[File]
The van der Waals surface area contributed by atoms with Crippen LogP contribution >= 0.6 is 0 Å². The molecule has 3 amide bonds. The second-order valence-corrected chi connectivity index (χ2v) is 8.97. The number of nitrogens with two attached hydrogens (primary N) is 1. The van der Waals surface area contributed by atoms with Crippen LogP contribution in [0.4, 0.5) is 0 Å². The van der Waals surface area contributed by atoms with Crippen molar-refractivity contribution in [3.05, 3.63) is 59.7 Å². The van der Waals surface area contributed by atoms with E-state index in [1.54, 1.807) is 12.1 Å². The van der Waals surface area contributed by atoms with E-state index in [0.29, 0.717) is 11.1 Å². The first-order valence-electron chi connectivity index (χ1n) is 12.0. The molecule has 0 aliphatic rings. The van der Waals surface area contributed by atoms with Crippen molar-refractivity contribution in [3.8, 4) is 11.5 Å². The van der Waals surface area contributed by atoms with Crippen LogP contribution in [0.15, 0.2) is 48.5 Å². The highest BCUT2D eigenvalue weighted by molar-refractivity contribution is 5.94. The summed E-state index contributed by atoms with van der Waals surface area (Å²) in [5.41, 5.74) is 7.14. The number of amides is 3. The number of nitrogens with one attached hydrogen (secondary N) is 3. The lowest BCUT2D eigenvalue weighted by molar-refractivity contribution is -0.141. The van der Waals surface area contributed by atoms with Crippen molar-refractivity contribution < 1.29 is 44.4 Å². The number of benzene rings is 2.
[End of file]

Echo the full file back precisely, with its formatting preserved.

The van der Waals surface area contributed by atoms with Crippen LogP contribution >= 0.6 is 0 Å². The molecule has 3 amide bonds. The second-order valence-corrected chi connectivity index (χ2v) is 8.97. The number of nitrogens with two attached hydrogens (primary N) is 1. The van der Waals surface area contributed by atoms with Crippen LogP contribution in [0.4, 0.5) is 0 Å². The van der Waals surface area contributed by atoms with Crippen molar-refractivity contribution in [3.05, 3.63) is 59.7 Å². The van der Waals surface area contributed by atoms with E-state index in [1.54, 1.807) is 12.1 Å². The van der Waals surface area contributed by atoms with E-state index in [0.29, 0.717) is 11.1 Å². The first-order valence-electron chi connectivity index (χ1n) is 12.0. The molecule has 0 aliphatic rings. The van der Waals surface area contributed by atoms with Crippen molar-refractivity contribution in [3.8, 4) is 11.5 Å². The van der Waals surface area contributed by atoms with Crippen LogP contribution in [0.15, 0.2) is 48.5 Å². The highest BCUT2D eigenvalue weighted by molar-refractivity contribution is 5.94. The summed E-state index contributed by atoms with van der Waals surface area (Å²) in [5.41, 5.74) is 7.14. The number of amides is 3. The number of nitrogens with one attached hydrogen (secondary N) is 3. The lowest BCUT2D eigenvalue weighted by molar-refractivity contribution is -0.141. The van der Waals surface area contributed by atoms with Crippen molar-refractivity contribution < 1.29 is 44.4 Å². The number of benzene rings is 2.